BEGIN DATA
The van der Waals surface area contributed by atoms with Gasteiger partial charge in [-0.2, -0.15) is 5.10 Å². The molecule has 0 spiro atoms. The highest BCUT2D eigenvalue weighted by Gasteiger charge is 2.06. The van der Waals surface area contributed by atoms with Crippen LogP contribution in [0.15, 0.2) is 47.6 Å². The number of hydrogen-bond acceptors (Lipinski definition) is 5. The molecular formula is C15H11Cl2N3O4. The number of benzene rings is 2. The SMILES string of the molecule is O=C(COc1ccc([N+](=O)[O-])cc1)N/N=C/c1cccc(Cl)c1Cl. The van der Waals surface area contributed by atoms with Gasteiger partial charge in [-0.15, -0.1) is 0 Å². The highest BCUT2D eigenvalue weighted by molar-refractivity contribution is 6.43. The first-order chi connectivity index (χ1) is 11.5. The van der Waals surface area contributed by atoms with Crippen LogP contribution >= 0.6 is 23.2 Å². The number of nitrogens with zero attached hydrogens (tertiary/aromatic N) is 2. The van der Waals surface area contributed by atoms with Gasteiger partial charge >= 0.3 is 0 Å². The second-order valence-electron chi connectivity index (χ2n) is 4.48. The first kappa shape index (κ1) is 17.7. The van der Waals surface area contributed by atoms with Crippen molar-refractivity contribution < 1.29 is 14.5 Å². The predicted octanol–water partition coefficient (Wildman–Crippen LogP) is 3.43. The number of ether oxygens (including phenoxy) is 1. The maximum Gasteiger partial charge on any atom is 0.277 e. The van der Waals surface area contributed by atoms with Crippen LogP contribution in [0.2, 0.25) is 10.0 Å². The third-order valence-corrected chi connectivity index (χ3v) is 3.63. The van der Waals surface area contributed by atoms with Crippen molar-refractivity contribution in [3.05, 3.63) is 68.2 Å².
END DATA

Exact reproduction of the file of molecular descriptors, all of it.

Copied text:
The van der Waals surface area contributed by atoms with Gasteiger partial charge in [-0.2, -0.15) is 5.10 Å². The molecule has 0 spiro atoms. The highest BCUT2D eigenvalue weighted by Gasteiger charge is 2.06. The van der Waals surface area contributed by atoms with Crippen LogP contribution in [0.15, 0.2) is 47.6 Å². The number of hydrogen-bond acceptors (Lipinski definition) is 5. The molecular formula is C15H11Cl2N3O4. The number of benzene rings is 2. The SMILES string of the molecule is O=C(COc1ccc([N+](=O)[O-])cc1)N/N=C/c1cccc(Cl)c1Cl. The van der Waals surface area contributed by atoms with Gasteiger partial charge in [-0.15, -0.1) is 0 Å². The highest BCUT2D eigenvalue weighted by molar-refractivity contribution is 6.43. The first-order chi connectivity index (χ1) is 11.5. The van der Waals surface area contributed by atoms with Crippen LogP contribution >= 0.6 is 23.2 Å². The number of nitrogens with zero attached hydrogens (tertiary/aromatic N) is 2. The van der Waals surface area contributed by atoms with Gasteiger partial charge >= 0.3 is 0 Å². The second-order valence-electron chi connectivity index (χ2n) is 4.48. The first kappa shape index (κ1) is 17.7. The van der Waals surface area contributed by atoms with Crippen molar-refractivity contribution < 1.29 is 14.5 Å². The predicted octanol–water partition coefficient (Wildman–Crippen LogP) is 3.43. The number of ether oxygens (including phenoxy) is 1. The maximum Gasteiger partial charge on any atom is 0.277 e. The van der Waals surface area contributed by atoms with Crippen LogP contribution in [0.2, 0.25) is 10.0 Å². The third-order valence-corrected chi connectivity index (χ3v) is 3.63. The van der Waals surface area contributed by atoms with Crippen molar-refractivity contribution in [3.05, 3.63) is 68.2 Å².